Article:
Susceptibility tests were performed following the WHO insecticide susceptibility testing procedure [6]. The temperature and relative humidity (RH) in the field laboratory were maintained at 27°C±2°C and 75±10 per cent RH, respectively, while conducting the test. Papers impregnated with deltamethrin (0.05%) and PBO (4%) and silicone oil control papers were obtained from the Universiti Sains Malaysia, Penang, Malaysia. Twenty five wild-caught blood-fed female A. culicifacies mosquitoes were exposed to each of the four exposure tubes: PBO only, PBO followed by deltamethrin, deltamethrin only and solvent control for one hour. After 24 h of holding, the number of dead mosquitoes was counted and recorded. The test process was repeated for three times. A corrected mortality of <90 per cent was considered 'resistant', 98-100 per cent as 'susceptible' and between 90 and 97 per cent as possible resistance [6]. Data were analyzed by using SPSS version 16.0 (IBM Corporation, Armonk, New York, USA). The corrected mortality of PBO only, PBO followed by deltamethrin and deltamethrin only were compared between the five districts using Chi-square test. All analyses were carried out at 5 per cent level of significance and 95 per cent confidence interval.

A total of 300 female A. culicifacies mosquitoes from each district were exposed to synergist insecticide susceptibility assay. The corrected mortality and resistance suppression data are given in the [Table 1]. In all the five districts, the corrected mortality of A. culicifacies after exposure to PBO ranged from 1.3 to 5.3 per cent and was not significant between the districts. The corrected mortality of A. culicifacies after exposure to deltamethrin ranged from 73.3 to 85.3 per cent, which showed that the population of A. culicifacies was resistant to deltamethrin. There was no significant difference in the corrected mortality of A. culicifacies between the five districts. When exposed to PBO followed by deltamethrin, the mosquitoes showed restoration of susceptibility to deltamethrin as the corrected mortality of A. culicifacies ranged between 98.7 and 100 per cent. There was no significant difference in the corrected mortality on exposure to PBO followed by deltamethrin, between the five districts [Table 1].
Table 1: Response of Anopheles culicifacies to piperonyl butoxide (PBO), PBO followed by deltamethrin and deltamethrin only in adult susceptibility tests in five districts of Odisha State

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The spread of insecticide resistance, especially pyrethroid resistance, is a risk for the vector control programme in India, as it is being extensively used for impregnation of bed nets [1]. Pyrethroid resistance has also become widespread among anopheline mosquitoes in Africa [11]. Thus, for an effective control of pyrethroid-resistant malaria vectors, interventions involving synthetic pyrethroid with PBO (synergistic approach) need to be developed.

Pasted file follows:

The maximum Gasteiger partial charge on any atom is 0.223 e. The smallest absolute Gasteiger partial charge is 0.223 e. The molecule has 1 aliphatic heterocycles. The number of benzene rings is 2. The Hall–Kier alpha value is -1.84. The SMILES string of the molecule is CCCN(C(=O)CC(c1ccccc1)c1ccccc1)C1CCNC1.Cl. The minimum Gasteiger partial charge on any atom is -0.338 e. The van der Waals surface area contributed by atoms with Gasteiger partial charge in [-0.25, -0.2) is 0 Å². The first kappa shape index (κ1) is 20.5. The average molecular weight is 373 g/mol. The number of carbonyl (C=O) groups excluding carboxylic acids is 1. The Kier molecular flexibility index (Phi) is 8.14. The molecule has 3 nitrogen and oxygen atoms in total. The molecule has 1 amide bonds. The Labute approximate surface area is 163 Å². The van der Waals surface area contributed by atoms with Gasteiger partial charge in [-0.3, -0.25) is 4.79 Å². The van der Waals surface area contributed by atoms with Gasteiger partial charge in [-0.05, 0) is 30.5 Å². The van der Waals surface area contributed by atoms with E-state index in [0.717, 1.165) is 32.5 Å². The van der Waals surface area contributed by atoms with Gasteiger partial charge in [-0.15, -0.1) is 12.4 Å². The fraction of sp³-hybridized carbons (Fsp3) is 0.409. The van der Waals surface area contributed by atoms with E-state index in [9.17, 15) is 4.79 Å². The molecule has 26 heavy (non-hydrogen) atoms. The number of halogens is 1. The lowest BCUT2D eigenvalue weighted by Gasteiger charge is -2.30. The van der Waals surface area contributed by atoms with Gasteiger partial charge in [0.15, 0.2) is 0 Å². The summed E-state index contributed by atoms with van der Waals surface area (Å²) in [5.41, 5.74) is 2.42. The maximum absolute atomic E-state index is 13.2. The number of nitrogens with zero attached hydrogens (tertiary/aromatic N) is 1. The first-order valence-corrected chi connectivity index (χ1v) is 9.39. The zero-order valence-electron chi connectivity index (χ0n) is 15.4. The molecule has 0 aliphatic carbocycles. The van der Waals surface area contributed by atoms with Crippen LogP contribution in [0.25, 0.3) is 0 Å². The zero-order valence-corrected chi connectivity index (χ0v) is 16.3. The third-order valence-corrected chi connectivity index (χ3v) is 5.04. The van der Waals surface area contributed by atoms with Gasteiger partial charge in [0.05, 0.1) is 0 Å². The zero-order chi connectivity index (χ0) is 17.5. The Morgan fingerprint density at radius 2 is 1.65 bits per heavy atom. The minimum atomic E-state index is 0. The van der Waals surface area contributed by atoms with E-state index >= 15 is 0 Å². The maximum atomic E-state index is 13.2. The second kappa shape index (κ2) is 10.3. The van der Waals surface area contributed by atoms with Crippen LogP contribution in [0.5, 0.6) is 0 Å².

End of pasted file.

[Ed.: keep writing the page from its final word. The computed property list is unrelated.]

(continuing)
It has been reported that pyrethroid resistance in mosquitoes is due to the involvement of monooxygenases and not because of mutations in the voltage-gated sodium channels (VGSC) gene [1]. Therefore, nets impregnated with a synthetic pyrethroid together with a synergist was considered a better alternative against pyrethroid-resistant malaria vectors [12]. PBO is one of many synergists, when added to insecticides, can increase their lethality and effectiveness against resistant vector mosquitoes [13]. Having no insecticidal property of its own, PBO increases the efficacy of certain insecticides such as carbamates, pyrethrins and pyrethroids [14],[15].

Our study showed that when pyrethroid-resistant A. culicifacies were exposed to PBO before the exposure to deltamethrin, the susceptibility of mosquito to deltamethrin got enhanced in all the districts. However, the field evaluation of PBO-deltamethrin combination along with the cone bioassays in various sprayed surfaces is required to find the difference in the enhancement of the efficacy of deltamethrin in the presence of PBO. The results of the current study were in line with the findings in Anopheles gambiae sensu latoin Ghana [16], where enhancement of susceptibility of the resistant A. gambiae sensu latowas observed when exposed to PBO followed by deltamethrin [16].

Considering the pyrethroid resistance of the malaria vector in India, the vector control strategy needs modification. The use of synergist (PBO) with deltamethrin could be one of the options for the management of A. culicifacies-transmitted malaria.

Acknowledgment: The authors thank the staff of Indian Council of Medical Research-Vector Control Research Centre, Field Station, Koraput, Odisha, for the support provided in this study.

Financial support & sponsorship: None.

Conflicts of Interest: None.